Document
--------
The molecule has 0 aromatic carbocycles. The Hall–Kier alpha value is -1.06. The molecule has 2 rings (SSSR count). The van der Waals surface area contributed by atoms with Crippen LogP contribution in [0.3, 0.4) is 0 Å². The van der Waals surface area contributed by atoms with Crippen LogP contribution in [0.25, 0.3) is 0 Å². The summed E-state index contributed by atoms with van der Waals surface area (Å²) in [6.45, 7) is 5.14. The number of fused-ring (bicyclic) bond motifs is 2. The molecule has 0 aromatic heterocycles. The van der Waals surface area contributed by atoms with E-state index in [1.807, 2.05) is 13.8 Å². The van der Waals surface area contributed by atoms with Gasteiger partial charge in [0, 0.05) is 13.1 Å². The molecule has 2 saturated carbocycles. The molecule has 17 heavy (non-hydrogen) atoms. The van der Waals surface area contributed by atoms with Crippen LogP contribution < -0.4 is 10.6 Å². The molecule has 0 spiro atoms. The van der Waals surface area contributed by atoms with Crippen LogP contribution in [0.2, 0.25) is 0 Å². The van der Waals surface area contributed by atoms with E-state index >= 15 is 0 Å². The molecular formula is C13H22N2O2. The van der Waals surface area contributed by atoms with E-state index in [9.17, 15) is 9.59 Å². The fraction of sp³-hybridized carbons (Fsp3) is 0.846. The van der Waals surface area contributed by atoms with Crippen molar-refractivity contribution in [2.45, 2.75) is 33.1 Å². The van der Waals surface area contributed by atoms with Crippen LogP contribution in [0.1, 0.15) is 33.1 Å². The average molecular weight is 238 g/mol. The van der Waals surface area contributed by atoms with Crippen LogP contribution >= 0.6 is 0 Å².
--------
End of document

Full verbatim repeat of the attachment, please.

The molecule has 0 aromatic carbocycles. The Hall–Kier alpha value is -1.06. The molecule has 2 rings (SSSR count). The van der Waals surface area contributed by atoms with Crippen LogP contribution in [0.3, 0.4) is 0 Å². The van der Waals surface area contributed by atoms with Crippen LogP contribution in [0.25, 0.3) is 0 Å². The summed E-state index contributed by atoms with van der Waals surface area (Å²) in [6.45, 7) is 5.14. The number of fused-ring (bicyclic) bond motifs is 2. The molecule has 0 aromatic heterocycles. The van der Waals surface area contributed by atoms with E-state index in [1.807, 2.05) is 13.8 Å². The van der Waals surface area contributed by atoms with Gasteiger partial charge in [0, 0.05) is 13.1 Å². The molecule has 2 saturated carbocycles. The molecule has 17 heavy (non-hydrogen) atoms. The van der Waals surface area contributed by atoms with Crippen LogP contribution < -0.4 is 10.6 Å². The molecule has 0 spiro atoms. The van der Waals surface area contributed by atoms with Crippen LogP contribution in [0.2, 0.25) is 0 Å². The van der Waals surface area contributed by atoms with E-state index >= 15 is 0 Å². The molecular formula is C13H22N2O2. The van der Waals surface area contributed by atoms with E-state index in [9.17, 15) is 9.59 Å². The fraction of sp³-hybridized carbons (Fsp3) is 0.846. The van der Waals surface area contributed by atoms with Crippen molar-refractivity contribution in [2.45, 2.75) is 33.1 Å². The van der Waals surface area contributed by atoms with Crippen LogP contribution in [0.1, 0.15) is 33.1 Å². The average molecular weight is 238 g/mol. The van der Waals surface area contributed by atoms with Crippen LogP contribution >= 0.6 is 0 Å².